Every Job I’ve Ever Had: Drink Hustler, Aircraft Wirer, Goddess of Tubes

Photo credit: Allen McGregor, CC BY 2.0.

I may not have had a lucrative career, but I can say that I’ve had some interesting jobs in my lifetime. I actually had my first “job” at age 6, when a riddle I wrote was read on air during an afternoon cartoon show on KSBW-TV in Salinas, California. I also received my first “payment:” a giant Tootsie Roll filled with candy. Woo hoo! I was going to be a writer.

“Not so fast,” said my grandparents. “You’ll starve as a writer—you need to get a job that’s stable and pays the bills.” I was crushed.

As a teenager, I worked at the usual range of jobs: waitress, dishwasher and kitchen aide. Yeah, so it was at the officers’ mess on a nearby Army base, not a restaurant—it was still slinging potatoes and scrubbing pots!

But then I caught the travel bug, which propelled me to one of the more unusual jobs I’ve ever held. Searching for a new adventure, I ran off to Europe with a boyfriend who was serving in the Army. Since I wasn’t a spouse, I couldn’t work on the base in Germany where he was stationed—so I found an “under the table” job at the local gasthaus, or restaurant/inn. I was assigned to hang around the inn and get people to purchase drinks. Yes, I was a drink hustler.

I believe I made about 30 percent of every drink my guests bought. Some nights, I would come home with about 40 marks, which were worth about $10 at the time. As long as the guys didn’t get fresh, I figured the boyfriend wouldn’t mind, especially since he was in the field a lot.

That job lasted about six months—nearly as long as the relationship did.

Tail tucked firmly between my legs, I came home and went to college, where I acquired a degree in electronics. I had always wanted to tinker with stereos and radios and such, but ended up with my keister planted in a chair testing circuit boards day after day. I was bored out of my skull, but it paid the bills, just like Grandma wanted.

From there, I went on to a gig that was the antithesis of sitting at a test bench, if way more greasy: I got a job wiring aircraft for radios and navigation equipment. It was fun to crawl around the seamy underbelly of Korean War-era firefighting and aerial sprayer aircraft—and seamy is the right word, since aircraft skins are held in place by riveting  aluminum skins together. I had recently started dating someone new, and, as before, the job lasted as long as the relationship did. (Yes, there is a pattern here; most of my jobs were either directly or indirectly connected to my relationships.) 

When the job and the relationship ended in smoke and ash (no aircraft were harmed during the breakup!), I moved on to the next job. This time, I became the Goddess of Tubes. Yes, as in vacuum tubes. I found employment selling tubes and parts for antique radios, shortwave radios, ancient audio gear, and guitar amps.

That job was a blast, especially as it led to my final relationship. One day, a tall man came into purchase a part for his radio. He was cute, I was single, I flirted with him. A week to the day later, he called me for a date. Five weeks later, we were engaged; four months after that, we married; and we’re still married 25 years later. (See what I mean about my jobs being connected to my love life?)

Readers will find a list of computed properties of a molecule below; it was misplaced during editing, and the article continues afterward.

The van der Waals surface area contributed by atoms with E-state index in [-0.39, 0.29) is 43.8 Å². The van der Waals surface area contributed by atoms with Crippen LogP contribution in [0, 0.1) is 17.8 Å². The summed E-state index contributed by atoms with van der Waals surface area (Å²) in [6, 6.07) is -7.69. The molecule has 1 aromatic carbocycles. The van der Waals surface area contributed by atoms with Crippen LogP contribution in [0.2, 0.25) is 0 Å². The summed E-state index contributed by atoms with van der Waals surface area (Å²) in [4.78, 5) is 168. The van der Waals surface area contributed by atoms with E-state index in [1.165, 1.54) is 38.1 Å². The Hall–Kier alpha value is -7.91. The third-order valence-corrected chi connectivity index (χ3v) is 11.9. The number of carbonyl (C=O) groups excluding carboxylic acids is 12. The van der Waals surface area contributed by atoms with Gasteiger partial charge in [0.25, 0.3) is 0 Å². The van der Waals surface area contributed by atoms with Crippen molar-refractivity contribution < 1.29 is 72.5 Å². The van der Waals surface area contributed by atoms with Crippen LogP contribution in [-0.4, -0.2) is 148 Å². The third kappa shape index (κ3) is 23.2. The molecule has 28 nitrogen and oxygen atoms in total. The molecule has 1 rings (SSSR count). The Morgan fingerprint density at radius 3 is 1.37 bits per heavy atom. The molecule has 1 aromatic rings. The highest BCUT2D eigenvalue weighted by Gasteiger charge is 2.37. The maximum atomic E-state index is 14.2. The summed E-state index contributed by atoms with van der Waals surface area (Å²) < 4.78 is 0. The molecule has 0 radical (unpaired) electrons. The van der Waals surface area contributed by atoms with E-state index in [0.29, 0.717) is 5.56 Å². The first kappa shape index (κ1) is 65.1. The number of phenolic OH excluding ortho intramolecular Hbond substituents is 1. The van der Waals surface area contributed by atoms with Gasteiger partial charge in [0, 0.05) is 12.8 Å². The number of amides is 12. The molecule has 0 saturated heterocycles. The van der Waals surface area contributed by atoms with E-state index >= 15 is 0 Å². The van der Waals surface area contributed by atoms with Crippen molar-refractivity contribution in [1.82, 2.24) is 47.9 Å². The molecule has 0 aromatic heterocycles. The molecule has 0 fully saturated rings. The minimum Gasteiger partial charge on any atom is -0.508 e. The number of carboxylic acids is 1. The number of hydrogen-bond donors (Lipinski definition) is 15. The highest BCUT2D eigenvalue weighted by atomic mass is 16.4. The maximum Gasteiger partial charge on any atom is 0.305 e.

New hubby being very supportive of me, I finally had the confidence to return to college and pursue a writing career. I majored in biology with a writing certificate chaser, intending to become a science writer. But you know that adage about making God laugh? Well, God laughed—I barely finished school in time for hubby to become disabled. He was given a medical retirement, which meant that instead of the fabulous science writing career, Deb had to go to work. I got a job at a state agency and rose through the ranks to deputy director.

But I still wanted to write for a living; so, after a few years, I became the reporter, editor, and entire staff of a small tribal newspaper. I had a lot of fun, but government work doesn’t pay much.

After a couple of years, I was asked to become the marketing communications manager at a large museum. Not that nonprofits pay a lot, but it was more than the small government job paid! After a few years, I again became head of the marketing department. And again, I hated it: I still hankered to write for a living.

After several years of contending with decreased marketing budgets, explaining over and over why somebody’s favorite part of the museum wasn’t as popular as she thought it should be, getting beat up (figuratively) when an exhibit didn’t attract hundreds of thousands of visitors (instead of the hundreds who were interested in the subject) and striving mightily to stuff 10 pounds of potatoes into the proverbial 5-pound sack, I had had enough.

I’d been freelancing on my own time for some years, and it had always given me much more career satisfaction than marketing. So I gave my notice, trucked nine years’ worth of accumulated stuff home, and announced to hubby that I was going to be a full-time freelance writer.

“Can we afford it?” he asked.

“We’ve been saving our money for 25 years!” I replied. “We’ll be fine.”

And, nearly a year into my latest grand adventure, we are just fine. After a couple of months, most of my stress-related health issues are gone; I’m writing what I want, when I want (well, as long as I meet deadlines!) and, if we’re not swimming in green stuff, at least we’re paying the bills and are still able to spoil the grandkids. Life is good!

If God and the universe concur, I may never have to get a job again.

Debra Utacia Krol is a freelance writer based in Phoenix, where her commute is about 10 feet. She writes on a variety of topics ranging from water policy and politics to art and travel.

This story is part of The Billfold’s Career History series.

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